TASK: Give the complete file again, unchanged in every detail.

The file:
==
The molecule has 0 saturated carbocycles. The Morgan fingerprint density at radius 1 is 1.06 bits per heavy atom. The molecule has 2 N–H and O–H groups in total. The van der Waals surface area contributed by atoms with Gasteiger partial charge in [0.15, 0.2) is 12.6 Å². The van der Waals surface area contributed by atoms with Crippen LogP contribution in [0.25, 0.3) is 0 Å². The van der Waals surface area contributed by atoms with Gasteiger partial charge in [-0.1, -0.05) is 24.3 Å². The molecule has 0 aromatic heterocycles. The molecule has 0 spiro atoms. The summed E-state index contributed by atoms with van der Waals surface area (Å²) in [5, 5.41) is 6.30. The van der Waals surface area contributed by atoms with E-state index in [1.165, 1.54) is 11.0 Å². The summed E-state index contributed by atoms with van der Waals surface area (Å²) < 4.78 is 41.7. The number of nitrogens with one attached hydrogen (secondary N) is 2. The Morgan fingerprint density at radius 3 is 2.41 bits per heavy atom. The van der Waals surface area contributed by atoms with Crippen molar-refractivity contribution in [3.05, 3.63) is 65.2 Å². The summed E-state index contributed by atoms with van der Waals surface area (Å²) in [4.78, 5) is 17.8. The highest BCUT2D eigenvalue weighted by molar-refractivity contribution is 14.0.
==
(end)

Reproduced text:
The molecule has 0 saturated carbocycles. The Morgan fingerprint density at radius 1 is 1.06 bits per heavy atom. The molecule has 2 N–H and O–H groups in total. The van der Waals surface area contributed by atoms with Gasteiger partial charge in [0.15, 0.2) is 12.6 Å². The van der Waals surface area contributed by atoms with Crippen LogP contribution in [0.25, 0.3) is 0 Å². The van der Waals surface area contributed by atoms with Gasteiger partial charge in [-0.1, -0.05) is 24.3 Å². The molecule has 0 aromatic heterocycles. The molecule has 0 spiro atoms. The summed E-state index contributed by atoms with van der Waals surface area (Å²) in [5, 5.41) is 6.30. The van der Waals surface area contributed by atoms with E-state index in [1.165, 1.54) is 11.0 Å². The summed E-state index contributed by atoms with van der Waals surface area (Å²) < 4.78 is 41.7. The number of nitrogens with one attached hydrogen (secondary N) is 2. The Morgan fingerprint density at radius 3 is 2.41 bits per heavy atom. The van der Waals surface area contributed by atoms with Crippen molar-refractivity contribution in [3.05, 3.63) is 65.2 Å². The summed E-state index contributed by atoms with van der Waals surface area (Å²) in [4.78, 5) is 17.8. The highest BCUT2D eigenvalue weighted by molar-refractivity contribution is 14.0.